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Monday, August 29, 2011
Understanding Today’s Real Estate Market to Decide What Comes Next
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Probably one of the most frequently asked questions asked to real estate agents these days is “when is the housing market going to recover?” Chances are the people asking this question most are homeowners waiting to sell their property and yield what they would call a reasonable return on their investment. But with the way things have been going for a few years now, there is no telling when the market could recover unless you understand what it took to get here and how the process of boom and bust and boom again works.
In this article, we cover a few important things that will help illustrate how we got to where we are today in the real estate market, what to expect in general and also what sellers should expect so they understand which approach they would like to take with their home at this time.
Post Boom Crash Responsible for Slow Recovery
In the early 2000s, we experienced the biggest global housing bubble ever in recent history, during which home prices jumped to about 100% of then current values, in most markets. This lasted until 2005, when all of sudden the market crashed.
To understand what lies ahead, we need to understand what happened leading to the housing bubble mentioned above. Consider this: In the 1920s when the US experienced an unprecedented stock market bubble, prices jumped very high and too quickly. Similarly, in the 1990s, when the dotcom phenomenon was making history, no one could have known what to expect when the bubble burst in 2000 – forcing the NASDAQ to plummet over the next two and a half years, losing 76% of its value. Flash forward to today and we know that though it is eleven years after the NASDAQ debacle, it still has not come even close to its original (and very high) ceiling value. The housing market we are seeing today is experiencing the same phenomenon.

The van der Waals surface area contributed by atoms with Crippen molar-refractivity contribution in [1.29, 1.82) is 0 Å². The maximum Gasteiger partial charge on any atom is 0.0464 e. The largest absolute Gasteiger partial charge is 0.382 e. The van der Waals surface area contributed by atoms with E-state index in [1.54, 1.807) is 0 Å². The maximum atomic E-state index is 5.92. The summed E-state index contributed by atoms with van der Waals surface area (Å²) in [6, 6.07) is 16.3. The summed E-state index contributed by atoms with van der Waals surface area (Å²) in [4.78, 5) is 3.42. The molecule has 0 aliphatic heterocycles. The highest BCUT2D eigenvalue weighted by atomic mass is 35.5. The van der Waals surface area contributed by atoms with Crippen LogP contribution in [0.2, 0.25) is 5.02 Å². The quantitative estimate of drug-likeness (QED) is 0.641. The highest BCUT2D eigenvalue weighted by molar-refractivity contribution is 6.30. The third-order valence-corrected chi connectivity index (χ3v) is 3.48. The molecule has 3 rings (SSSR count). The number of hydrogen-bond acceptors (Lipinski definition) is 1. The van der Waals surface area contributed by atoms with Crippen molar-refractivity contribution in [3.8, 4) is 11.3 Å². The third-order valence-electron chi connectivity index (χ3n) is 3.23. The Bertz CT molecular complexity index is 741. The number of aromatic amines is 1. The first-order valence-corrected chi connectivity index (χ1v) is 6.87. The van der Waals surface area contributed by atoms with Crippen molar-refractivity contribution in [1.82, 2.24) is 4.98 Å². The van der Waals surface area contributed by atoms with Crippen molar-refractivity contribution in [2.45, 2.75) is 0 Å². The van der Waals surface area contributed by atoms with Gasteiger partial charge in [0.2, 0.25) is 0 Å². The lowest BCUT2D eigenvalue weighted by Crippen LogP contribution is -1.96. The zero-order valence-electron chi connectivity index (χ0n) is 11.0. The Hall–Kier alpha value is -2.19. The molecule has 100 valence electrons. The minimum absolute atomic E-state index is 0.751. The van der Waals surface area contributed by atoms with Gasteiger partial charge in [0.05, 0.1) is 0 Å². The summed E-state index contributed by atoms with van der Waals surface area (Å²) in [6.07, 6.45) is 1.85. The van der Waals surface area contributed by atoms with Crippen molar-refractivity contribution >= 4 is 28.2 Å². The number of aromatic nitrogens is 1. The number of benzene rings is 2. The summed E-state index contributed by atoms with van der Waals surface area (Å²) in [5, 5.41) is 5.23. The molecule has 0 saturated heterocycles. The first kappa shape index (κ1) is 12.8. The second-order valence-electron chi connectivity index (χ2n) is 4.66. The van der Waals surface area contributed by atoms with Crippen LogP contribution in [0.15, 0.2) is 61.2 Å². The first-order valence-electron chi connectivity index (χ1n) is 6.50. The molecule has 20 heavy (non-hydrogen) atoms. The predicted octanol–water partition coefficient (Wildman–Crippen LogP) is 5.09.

Supply and Demand – Basic Econ Finds Its Way Into Millions of Homes
We are definitely seeing a huge downward pressure on the housing market and that downward pressure is going to go further down before it comes back up again. A look at our supply and demand trends illustrates the confines of our economy very effectively. At the present time, there are far more houses on the market than ideal for a recovery to begin. The average inventory (supply of newly built homes for sale) is about seven months – which means that it would take that much time for all houses on hand to sell. At this point it would take an additional eight months or so to sell all existing homes that are on the market.
Ordinarily, a stable market would indicate about six months to sell all homes in inventory, indicating neither a buyers or sellers market. But when you factor in the recent robo-signing scandal that happened ending up in a moratorium on foreclosures last year, we can expect a string of foreclosures as a result.
Home Prices Still Not Ideal
As we have seen recently, the global economy heavily impacts the US and the very first indication in terms of real estate is on interest rates. As we witness fewer government concessions, tax credits and loan guarantees that make buying easier, we will see interest rates continue to rise and home prices fall.
Industry analysts cannot precisely predict when there will be a showdown but an end to this uphill battle will definitely come. Some are saying it will happen sometime next year – but even then, there is no telling how long the market will take to recover. And just like the NASDAQ has yet to fully recover to its post-dotcom boom status, the housing market will likely move up very slowly once recovery begins.
Home Sellers – Selling Out of Necessity or to Move Up?
What this means to homeowners who need to sell their homes and have no choice, is that they should get their homes listed as soon as possible, before interest rates rise and housing prices fall even more. If at all possible, hold out and sell your home when things stabilize. There is definitely more to come before we hit rock bottom and begin to recover.
If you are looking to move up into a better home, then this is a good time to sell. Keep in mind that in the mid-2000s when homes were selling at much higher prices, that translated to a higher priced purchase too when homeowners moved up into a bigger home. But in today’s market, you are essentially trading dollars for dollars and at a relatively low borrowing cost.